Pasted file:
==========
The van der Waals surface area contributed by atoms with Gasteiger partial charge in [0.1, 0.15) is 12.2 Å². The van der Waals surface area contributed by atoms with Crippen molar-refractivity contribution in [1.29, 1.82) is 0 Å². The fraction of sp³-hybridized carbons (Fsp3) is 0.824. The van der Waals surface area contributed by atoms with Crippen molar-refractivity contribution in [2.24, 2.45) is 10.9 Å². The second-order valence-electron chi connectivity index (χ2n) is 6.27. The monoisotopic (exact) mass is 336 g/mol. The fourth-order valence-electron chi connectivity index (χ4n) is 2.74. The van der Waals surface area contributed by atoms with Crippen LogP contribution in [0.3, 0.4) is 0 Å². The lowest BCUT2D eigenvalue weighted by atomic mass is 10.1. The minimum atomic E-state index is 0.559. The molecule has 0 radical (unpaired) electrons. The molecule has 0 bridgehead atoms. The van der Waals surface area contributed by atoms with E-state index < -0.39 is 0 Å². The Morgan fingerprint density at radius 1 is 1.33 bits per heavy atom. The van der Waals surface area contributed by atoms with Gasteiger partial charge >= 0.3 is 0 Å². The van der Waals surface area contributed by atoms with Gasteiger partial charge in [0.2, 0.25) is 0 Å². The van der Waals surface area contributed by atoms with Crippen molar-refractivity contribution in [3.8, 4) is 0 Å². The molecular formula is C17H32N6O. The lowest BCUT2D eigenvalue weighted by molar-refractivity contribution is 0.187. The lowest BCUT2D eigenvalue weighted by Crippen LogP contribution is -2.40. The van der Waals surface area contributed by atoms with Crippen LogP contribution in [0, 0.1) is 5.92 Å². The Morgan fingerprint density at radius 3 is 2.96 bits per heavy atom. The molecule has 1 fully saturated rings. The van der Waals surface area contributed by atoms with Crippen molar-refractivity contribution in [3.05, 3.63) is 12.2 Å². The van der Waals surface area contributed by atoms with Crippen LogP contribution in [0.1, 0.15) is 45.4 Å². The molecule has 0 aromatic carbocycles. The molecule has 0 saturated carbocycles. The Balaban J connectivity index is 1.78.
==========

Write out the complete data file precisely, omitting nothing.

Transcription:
The van der Waals surface area contributed by atoms with Gasteiger partial charge in [0.1, 0.15) is 12.2 Å². The van der Waals surface area contributed by atoms with Crippen molar-refractivity contribution in [1.29, 1.82) is 0 Å². The fraction of sp³-hybridized carbons (Fsp3) is 0.824. The van der Waals surface area contributed by atoms with Crippen molar-refractivity contribution in [2.24, 2.45) is 10.9 Å². The second-order valence-electron chi connectivity index (χ2n) is 6.27. The monoisotopic (exact) mass is 336 g/mol. The fourth-order valence-electron chi connectivity index (χ4n) is 2.74. The van der Waals surface area contributed by atoms with Crippen LogP contribution in [0.3, 0.4) is 0 Å². The lowest BCUT2D eigenvalue weighted by atomic mass is 10.1. The minimum atomic E-state index is 0.559. The molecule has 0 radical (unpaired) electrons. The molecule has 0 bridgehead atoms. The van der Waals surface area contributed by atoms with E-state index < -0.39 is 0 Å². The Morgan fingerprint density at radius 1 is 1.33 bits per heavy atom. The van der Waals surface area contributed by atoms with Gasteiger partial charge >= 0.3 is 0 Å². The van der Waals surface area contributed by atoms with Gasteiger partial charge in [0.2, 0.25) is 0 Å². The van der Waals surface area contributed by atoms with Crippen molar-refractivity contribution in [3.8, 4) is 0 Å². The molecular formula is C17H32N6O. The lowest BCUT2D eigenvalue weighted by molar-refractivity contribution is 0.187. The lowest BCUT2D eigenvalue weighted by Crippen LogP contribution is -2.40. The van der Waals surface area contributed by atoms with Crippen LogP contribution in [0, 0.1) is 5.92 Å². The Morgan fingerprint density at radius 3 is 2.96 bits per heavy atom. The molecule has 1 fully saturated rings. The van der Waals surface area contributed by atoms with Crippen molar-refractivity contribution in [3.05, 3.63) is 12.2 Å². The van der Waals surface area contributed by atoms with Crippen LogP contribution in [0.1, 0.15) is 45.4 Å². The molecule has 0 aromatic carbocycles. The molecule has 0 saturated carbocycles. The Balaban J connectivity index is 1.78.